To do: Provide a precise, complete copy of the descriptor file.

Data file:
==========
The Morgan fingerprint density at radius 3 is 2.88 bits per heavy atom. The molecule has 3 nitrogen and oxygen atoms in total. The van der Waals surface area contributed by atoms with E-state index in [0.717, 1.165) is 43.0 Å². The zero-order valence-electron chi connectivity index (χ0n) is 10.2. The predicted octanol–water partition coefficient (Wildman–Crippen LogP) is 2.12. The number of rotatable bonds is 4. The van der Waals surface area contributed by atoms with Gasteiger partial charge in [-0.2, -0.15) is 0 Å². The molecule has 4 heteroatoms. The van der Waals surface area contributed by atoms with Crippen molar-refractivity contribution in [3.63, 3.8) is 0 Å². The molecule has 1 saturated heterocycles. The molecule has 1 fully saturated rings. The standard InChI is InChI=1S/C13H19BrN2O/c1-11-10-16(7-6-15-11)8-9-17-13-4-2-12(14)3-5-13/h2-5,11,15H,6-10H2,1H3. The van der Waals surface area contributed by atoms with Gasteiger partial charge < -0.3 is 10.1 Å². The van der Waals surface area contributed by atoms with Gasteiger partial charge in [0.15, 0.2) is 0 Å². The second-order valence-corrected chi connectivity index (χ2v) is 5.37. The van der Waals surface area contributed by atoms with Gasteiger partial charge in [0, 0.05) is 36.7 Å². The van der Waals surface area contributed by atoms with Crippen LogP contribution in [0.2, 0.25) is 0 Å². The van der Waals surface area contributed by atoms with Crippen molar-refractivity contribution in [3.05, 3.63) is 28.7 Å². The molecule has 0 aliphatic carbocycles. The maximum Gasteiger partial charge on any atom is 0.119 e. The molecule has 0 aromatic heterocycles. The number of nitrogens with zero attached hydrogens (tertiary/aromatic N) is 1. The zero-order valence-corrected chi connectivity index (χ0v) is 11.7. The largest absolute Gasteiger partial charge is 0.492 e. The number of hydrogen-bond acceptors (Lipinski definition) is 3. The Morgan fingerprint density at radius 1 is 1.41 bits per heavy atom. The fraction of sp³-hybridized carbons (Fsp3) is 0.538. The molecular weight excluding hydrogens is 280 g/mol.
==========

The Morgan fingerprint density at radius 3 is 2.88 bits per heavy atom. The molecule has 3 nitrogen and oxygen atoms in total. The van der Waals surface area contributed by atoms with E-state index in [0.717, 1.165) is 43.0 Å². The zero-order valence-electron chi connectivity index (χ0n) is 10.2. The predicted octanol–water partition coefficient (Wildman–Crippen LogP) is 2.12. The number of rotatable bonds is 4. The van der Waals surface area contributed by atoms with Gasteiger partial charge in [-0.2, -0.15) is 0 Å². The molecule has 4 heteroatoms. The van der Waals surface area contributed by atoms with Crippen molar-refractivity contribution in [3.63, 3.8) is 0 Å². The molecule has 1 saturated heterocycles. The molecule has 1 fully saturated rings. The standard InChI is InChI=1S/C13H19BrN2O/c1-11-10-16(7-6-15-11)8-9-17-13-4-2-12(14)3-5-13/h2-5,11,15H,6-10H2,1H3. The van der Waals surface area contributed by atoms with Gasteiger partial charge < -0.3 is 10.1 Å². The van der Waals surface area contributed by atoms with Gasteiger partial charge in [0.15, 0.2) is 0 Å². The second-order valence-corrected chi connectivity index (χ2v) is 5.37. The van der Waals surface area contributed by atoms with Gasteiger partial charge in [0, 0.05) is 36.7 Å². The van der Waals surface area contributed by atoms with Crippen LogP contribution in [0.2, 0.25) is 0 Å². The van der Waals surface area contributed by atoms with Crippen molar-refractivity contribution in [3.05, 3.63) is 28.7 Å². The molecule has 0 aliphatic carbocycles. The maximum Gasteiger partial charge on any atom is 0.119 e. The molecule has 0 aromatic heterocycles. The number of nitrogens with zero attached hydrogens (tertiary/aromatic N) is 1. The zero-order valence-corrected chi connectivity index (χ0v) is 11.7. The largest absolute Gasteiger partial charge is 0.492 e. The number of hydrogen-bond acceptors (Lipinski definition) is 3. The Morgan fingerprint density at radius 1 is 1.41 bits per heavy atom. The fraction of sp³-hybridized carbons (Fsp3) is 0.538. The molecular weight excluding hydrogens is 280 g/mol.